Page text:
Istanbul is located on both sides of the Bosporus strait, straddling Europe and Asia. It has a population of 16 million people, accounting for 18.71 percent of Turkey's total population , and is both Europe's and Turkey's most populated metropolis. Istanbul, a fast expanding city, is confronted with substantial urban issues such as major urban transport problems leading to persistent traffic congestion, car crashes, air pollution and noise pollution, and energy and time waste . In , the authors stated that traffic congestion, particularly the Istanbul Strait crossings, is one of the city's most persistent difficulties, according to social studies.
Annual motorization rates in Turkey are increasing at a rate of 4.5 percent per year, in accordance with economic and demographic expansion . As a solution to this problem, Istanbul Metropolitan Municipality (IMM), responsible for Istanbul's urban mobility planning, has devoted a significant portion of its funds to expanding public transportation capacity over the previous decade. One of these projects is to expand the rail system network aiming to make it the city's transportation system's backbone.
Between 2004 and 2018, IMM extended the city rail network from 45.1 kilometers to 158 kilometers. IMM intends to significantly expand the rail system of Istanbul to 495.35 kilometers by 2019 and 710.95 kilometers by 2023 .
The extension of Istanbul's metro system is transforming the city's transportation infrastructure and significantly influences the city's urban development .
In , the authors studied the spatial impact of the Istanbul Metro network by considering a 2 km buffer around it. They state that the existing rail system serves 46% of the population. While this amount will increase to 71% and 87% in 2019 and 2023, respectively . Paper  mentioned that the Istanbul Metro provided indirect economic advantages, particularly in corporate investment and industry shifts from industrial and manufacturing-related industries to high-profile service-based enterprises within its catchment regions.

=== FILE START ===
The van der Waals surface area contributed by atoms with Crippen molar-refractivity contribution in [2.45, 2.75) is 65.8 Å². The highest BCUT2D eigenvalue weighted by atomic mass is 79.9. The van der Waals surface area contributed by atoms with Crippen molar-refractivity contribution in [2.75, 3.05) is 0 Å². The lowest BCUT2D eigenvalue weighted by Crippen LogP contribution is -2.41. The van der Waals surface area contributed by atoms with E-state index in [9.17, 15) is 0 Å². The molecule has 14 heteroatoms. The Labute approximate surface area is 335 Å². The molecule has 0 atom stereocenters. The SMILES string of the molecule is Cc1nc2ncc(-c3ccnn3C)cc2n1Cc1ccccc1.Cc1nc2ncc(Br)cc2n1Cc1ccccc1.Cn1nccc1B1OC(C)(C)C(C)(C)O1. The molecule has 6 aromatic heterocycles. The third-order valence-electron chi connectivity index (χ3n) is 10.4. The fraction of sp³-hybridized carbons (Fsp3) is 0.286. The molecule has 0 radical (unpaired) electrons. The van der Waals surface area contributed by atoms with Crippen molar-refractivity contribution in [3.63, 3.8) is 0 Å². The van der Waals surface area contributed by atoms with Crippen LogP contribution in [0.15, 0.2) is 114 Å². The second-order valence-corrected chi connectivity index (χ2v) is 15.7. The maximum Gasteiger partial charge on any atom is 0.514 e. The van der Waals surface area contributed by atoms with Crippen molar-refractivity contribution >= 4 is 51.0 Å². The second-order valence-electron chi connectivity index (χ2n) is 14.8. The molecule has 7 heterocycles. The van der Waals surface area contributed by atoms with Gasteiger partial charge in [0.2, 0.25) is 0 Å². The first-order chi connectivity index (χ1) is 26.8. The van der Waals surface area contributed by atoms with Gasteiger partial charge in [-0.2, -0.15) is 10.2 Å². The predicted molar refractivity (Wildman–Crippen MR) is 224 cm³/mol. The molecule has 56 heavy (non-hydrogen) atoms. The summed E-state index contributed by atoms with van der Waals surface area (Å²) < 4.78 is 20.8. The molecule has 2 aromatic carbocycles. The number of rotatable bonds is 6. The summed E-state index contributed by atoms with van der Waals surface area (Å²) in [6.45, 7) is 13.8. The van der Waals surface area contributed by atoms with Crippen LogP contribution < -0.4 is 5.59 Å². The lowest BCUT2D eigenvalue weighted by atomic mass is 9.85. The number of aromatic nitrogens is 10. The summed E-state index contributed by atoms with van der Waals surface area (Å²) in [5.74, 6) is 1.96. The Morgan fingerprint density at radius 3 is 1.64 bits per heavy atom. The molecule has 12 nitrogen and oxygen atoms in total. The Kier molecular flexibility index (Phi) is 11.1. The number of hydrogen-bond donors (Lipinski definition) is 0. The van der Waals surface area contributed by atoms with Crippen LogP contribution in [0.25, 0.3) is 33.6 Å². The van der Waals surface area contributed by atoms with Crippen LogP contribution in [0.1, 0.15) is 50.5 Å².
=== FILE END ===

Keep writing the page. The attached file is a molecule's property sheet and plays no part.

The Istanbul Metro is a rapid transit railway network that serves Istanbul's European and Asian (Anatolian) sides. The system consists of eight lines and 107 stations. Also, the Istanbul Metro is connected to the underground systems of the Marmaray. The Marmaray Mass Rapid Transit railway system connects the railway tracks on both sides of Istanbul through a tunnel under the Istanbul Strait. It has 43 stations and starts from Halkalı on the European side and ends in the Gebze district of Kocaeli. The study area (Fig. 1) covers the metro and Marmaray systems, located on the European side of Istanbul. It consists of seven lines and 77 stations. The three main metro lines of Istanbul, shown in Fig. 2, were built in different periods. The starting and destination points of these lines; socio-economic development of the neighborhoods where the metro stops are connected along the line; and land use patterns also differ. Undoubtedly, this differentiation causes the rates of activity types that fall under the influence of metro areas to differ.
The Hacıosman-Yenikapı metro line (Yenikapı, Vezneciler, Şişhane, Taksim, Osmanbey, Haliç, Şişli, Gayrettepe, Levent); Hacıosman, the starting station, is connected to the Central Business District of Istanbul, and Yenikapı station is connected to the intercity passenger port. Most of the stops on the line are connected with the central business district (Taksim, Osmanbey, Haliç, Şişli, Gayrettepe, Levent) and white-collar workplaces, including mixed-use, and establish a relationship with the Historic Peninsula. In addition, the world-famous Taksim Square is also located on this line.
The Yenikapı-Bağcılar-Şirinevler metro line (Aksaray, Bakırkoy, Ataköy, Yenibosna); is one of the oldest metro lines, connecting with the starting station, Sirkeci Historical Peninsula. The destination stop is linked to Yenibosna and the former airport (Atatürk Airport). Some of the stops on this line are connected with old neighborhoods (some of them transformed from squatter areas into apartments, such as Terazidere, Bağcılar, Güngören).
The Marmaray line (Sirkeci) is parallel to the Marmara coast, connecting the Anatolian and European Sides. The line, which starts with the Sirkeci stop on the European side, ends with Küçükçekmece, which is one of the highly populated residential areas.